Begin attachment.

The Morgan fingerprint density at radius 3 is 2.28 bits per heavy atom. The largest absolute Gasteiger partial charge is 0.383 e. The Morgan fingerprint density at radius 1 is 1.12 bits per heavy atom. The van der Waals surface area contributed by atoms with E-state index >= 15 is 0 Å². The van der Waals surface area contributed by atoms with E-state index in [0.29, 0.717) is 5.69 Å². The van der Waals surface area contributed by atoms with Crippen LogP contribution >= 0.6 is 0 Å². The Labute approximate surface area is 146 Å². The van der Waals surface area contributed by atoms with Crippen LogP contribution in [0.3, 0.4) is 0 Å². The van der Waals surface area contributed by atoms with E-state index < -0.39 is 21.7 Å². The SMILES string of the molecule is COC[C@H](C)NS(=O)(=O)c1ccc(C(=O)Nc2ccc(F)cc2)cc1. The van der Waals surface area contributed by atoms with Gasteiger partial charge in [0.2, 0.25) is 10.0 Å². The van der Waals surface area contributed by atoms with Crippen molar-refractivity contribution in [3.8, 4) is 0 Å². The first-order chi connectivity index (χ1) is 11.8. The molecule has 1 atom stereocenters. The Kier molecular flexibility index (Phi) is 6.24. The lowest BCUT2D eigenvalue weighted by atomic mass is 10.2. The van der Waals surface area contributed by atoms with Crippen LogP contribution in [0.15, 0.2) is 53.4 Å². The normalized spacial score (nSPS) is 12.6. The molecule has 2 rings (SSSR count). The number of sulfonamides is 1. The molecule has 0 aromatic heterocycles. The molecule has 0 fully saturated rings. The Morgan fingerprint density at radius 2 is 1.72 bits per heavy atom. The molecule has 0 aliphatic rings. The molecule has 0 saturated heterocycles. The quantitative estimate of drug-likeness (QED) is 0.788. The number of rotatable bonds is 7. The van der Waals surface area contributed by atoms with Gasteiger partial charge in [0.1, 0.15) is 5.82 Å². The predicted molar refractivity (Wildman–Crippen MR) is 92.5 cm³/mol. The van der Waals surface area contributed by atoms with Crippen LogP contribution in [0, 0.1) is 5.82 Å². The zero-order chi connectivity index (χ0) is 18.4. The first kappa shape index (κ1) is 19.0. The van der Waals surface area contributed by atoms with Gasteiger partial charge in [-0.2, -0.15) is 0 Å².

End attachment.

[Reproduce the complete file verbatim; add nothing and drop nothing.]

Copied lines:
The Morgan fingerprint density at radius 3 is 2.28 bits per heavy atom. The largest absolute Gasteiger partial charge is 0.383 e. The Morgan fingerprint density at radius 1 is 1.12 bits per heavy atom. The van der Waals surface area contributed by atoms with E-state index >= 15 is 0 Å². The van der Waals surface area contributed by atoms with E-state index in [0.29, 0.717) is 5.69 Å². The van der Waals surface area contributed by atoms with Crippen LogP contribution >= 0.6 is 0 Å². The Labute approximate surface area is 146 Å². The van der Waals surface area contributed by atoms with Crippen LogP contribution in [0.3, 0.4) is 0 Å². The van der Waals surface area contributed by atoms with E-state index < -0.39 is 21.7 Å². The SMILES string of the molecule is COC[C@H](C)NS(=O)(=O)c1ccc(C(=O)Nc2ccc(F)cc2)cc1. The van der Waals surface area contributed by atoms with Gasteiger partial charge in [0.2, 0.25) is 10.0 Å². The van der Waals surface area contributed by atoms with Crippen molar-refractivity contribution in [3.8, 4) is 0 Å². The first-order chi connectivity index (χ1) is 11.8. The molecule has 1 atom stereocenters. The Kier molecular flexibility index (Phi) is 6.24. The lowest BCUT2D eigenvalue weighted by atomic mass is 10.2. The van der Waals surface area contributed by atoms with Crippen LogP contribution in [0.15, 0.2) is 53.4 Å². The normalized spacial score (nSPS) is 12.6. The molecule has 2 rings (SSSR count). The number of sulfonamides is 1. The molecule has 0 aromatic heterocycles. The molecule has 0 fully saturated rings. The Morgan fingerprint density at radius 2 is 1.72 bits per heavy atom. The molecule has 0 aliphatic rings. The molecule has 0 saturated heterocycles. The quantitative estimate of drug-likeness (QED) is 0.788. The number of rotatable bonds is 7. The van der Waals surface area contributed by atoms with Gasteiger partial charge in [0.1, 0.15) is 5.82 Å². The predicted molar refractivity (Wildman–Crippen MR) is 92.5 cm³/mol. The van der Waals surface area contributed by atoms with Crippen LogP contribution in [0, 0.1) is 5.82 Å². The zero-order chi connectivity index (χ0) is 18.4. The first kappa shape index (κ1) is 19.0. The van der Waals surface area contributed by atoms with Gasteiger partial charge in [-0.2, -0.15) is 0 Å².